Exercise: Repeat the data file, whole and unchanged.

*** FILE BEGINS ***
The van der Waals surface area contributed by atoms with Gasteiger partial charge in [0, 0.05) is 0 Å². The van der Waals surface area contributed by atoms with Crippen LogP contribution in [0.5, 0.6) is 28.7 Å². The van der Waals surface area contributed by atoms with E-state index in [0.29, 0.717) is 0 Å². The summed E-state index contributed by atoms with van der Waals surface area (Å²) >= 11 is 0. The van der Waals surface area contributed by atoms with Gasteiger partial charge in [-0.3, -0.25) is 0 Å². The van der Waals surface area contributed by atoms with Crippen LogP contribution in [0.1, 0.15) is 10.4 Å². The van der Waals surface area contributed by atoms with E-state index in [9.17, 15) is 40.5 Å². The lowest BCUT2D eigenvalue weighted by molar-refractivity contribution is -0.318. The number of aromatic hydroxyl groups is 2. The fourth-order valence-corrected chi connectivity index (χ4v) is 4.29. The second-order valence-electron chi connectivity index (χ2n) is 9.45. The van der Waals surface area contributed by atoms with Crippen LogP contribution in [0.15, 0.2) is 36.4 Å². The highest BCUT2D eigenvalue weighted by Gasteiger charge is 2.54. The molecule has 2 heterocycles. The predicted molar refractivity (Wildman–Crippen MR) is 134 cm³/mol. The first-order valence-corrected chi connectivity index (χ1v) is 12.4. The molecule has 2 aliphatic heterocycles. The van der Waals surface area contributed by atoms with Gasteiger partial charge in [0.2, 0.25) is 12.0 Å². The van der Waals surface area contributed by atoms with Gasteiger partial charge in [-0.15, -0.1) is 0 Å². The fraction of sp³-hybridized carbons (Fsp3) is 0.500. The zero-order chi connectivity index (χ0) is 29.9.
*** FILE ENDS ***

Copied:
The van der Waals surface area contributed by atoms with Gasteiger partial charge in [0, 0.05) is 0 Å². The van der Waals surface area contributed by atoms with Crippen LogP contribution in [0.5, 0.6) is 28.7 Å². The van der Waals surface area contributed by atoms with E-state index in [0.29, 0.717) is 0 Å². The summed E-state index contributed by atoms with van der Waals surface area (Å²) >= 11 is 0. The van der Waals surface area contributed by atoms with Gasteiger partial charge in [-0.3, -0.25) is 0 Å². The van der Waals surface area contributed by atoms with Crippen LogP contribution in [0.1, 0.15) is 10.4 Å². The van der Waals surface area contributed by atoms with E-state index in [9.17, 15) is 40.5 Å². The lowest BCUT2D eigenvalue weighted by molar-refractivity contribution is -0.318. The number of aromatic hydroxyl groups is 2. The fourth-order valence-corrected chi connectivity index (χ4v) is 4.29. The second-order valence-electron chi connectivity index (χ2n) is 9.45. The van der Waals surface area contributed by atoms with Crippen LogP contribution in [0.15, 0.2) is 36.4 Å². The highest BCUT2D eigenvalue weighted by Gasteiger charge is 2.54. The molecule has 2 heterocycles. The predicted molar refractivity (Wildman–Crippen MR) is 134 cm³/mol. The first-order valence-corrected chi connectivity index (χ1v) is 12.4. The molecule has 2 aliphatic heterocycles. The van der Waals surface area contributed by atoms with Gasteiger partial charge in [0.2, 0.25) is 12.0 Å². The van der Waals surface area contributed by atoms with Gasteiger partial charge in [-0.15, -0.1) is 0 Å². The fraction of sp³-hybridized carbons (Fsp3) is 0.500. The zero-order chi connectivity index (χ0) is 29.9.